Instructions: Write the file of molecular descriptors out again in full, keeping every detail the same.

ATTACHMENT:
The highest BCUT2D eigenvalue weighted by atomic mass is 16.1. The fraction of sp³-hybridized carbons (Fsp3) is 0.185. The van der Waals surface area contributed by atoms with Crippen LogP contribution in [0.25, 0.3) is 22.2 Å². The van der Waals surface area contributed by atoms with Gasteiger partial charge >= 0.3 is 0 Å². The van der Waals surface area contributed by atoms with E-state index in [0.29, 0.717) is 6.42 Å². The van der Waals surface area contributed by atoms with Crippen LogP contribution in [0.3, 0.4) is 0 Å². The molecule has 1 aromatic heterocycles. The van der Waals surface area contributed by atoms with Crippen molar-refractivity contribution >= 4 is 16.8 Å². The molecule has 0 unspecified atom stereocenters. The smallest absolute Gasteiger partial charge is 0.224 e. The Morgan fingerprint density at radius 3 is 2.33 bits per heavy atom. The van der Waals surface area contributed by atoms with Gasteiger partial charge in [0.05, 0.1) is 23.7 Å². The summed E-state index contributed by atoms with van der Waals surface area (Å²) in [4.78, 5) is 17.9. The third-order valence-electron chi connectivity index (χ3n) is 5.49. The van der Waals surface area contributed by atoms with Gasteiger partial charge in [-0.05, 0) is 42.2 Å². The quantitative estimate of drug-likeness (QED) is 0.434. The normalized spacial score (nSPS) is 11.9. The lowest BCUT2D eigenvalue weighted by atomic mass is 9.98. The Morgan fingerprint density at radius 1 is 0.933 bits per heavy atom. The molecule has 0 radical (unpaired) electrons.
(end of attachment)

The highest BCUT2D eigenvalue weighted by atomic mass is 16.1. The fraction of sp³-hybridized carbons (Fsp3) is 0.185. The van der Waals surface area contributed by atoms with Crippen LogP contribution in [0.25, 0.3) is 22.2 Å². The van der Waals surface area contributed by atoms with Gasteiger partial charge >= 0.3 is 0 Å². The van der Waals surface area contributed by atoms with E-state index in [0.29, 0.717) is 6.42 Å². The van der Waals surface area contributed by atoms with Crippen LogP contribution in [0.3, 0.4) is 0 Å². The molecule has 1 aromatic heterocycles. The van der Waals surface area contributed by atoms with Crippen molar-refractivity contribution >= 4 is 16.8 Å². The molecule has 0 unspecified atom stereocenters. The smallest absolute Gasteiger partial charge is 0.224 e. The Morgan fingerprint density at radius 3 is 2.33 bits per heavy atom. The van der Waals surface area contributed by atoms with Gasteiger partial charge in [0.05, 0.1) is 23.7 Å². The summed E-state index contributed by atoms with van der Waals surface area (Å²) in [4.78, 5) is 17.9. The third-order valence-electron chi connectivity index (χ3n) is 5.49. The van der Waals surface area contributed by atoms with Gasteiger partial charge in [-0.05, 0) is 42.2 Å². The quantitative estimate of drug-likeness (QED) is 0.434. The normalized spacial score (nSPS) is 11.9. The lowest BCUT2D eigenvalue weighted by atomic mass is 9.98. The Morgan fingerprint density at radius 1 is 0.933 bits per heavy atom. The molecule has 0 radical (unpaired) electrons.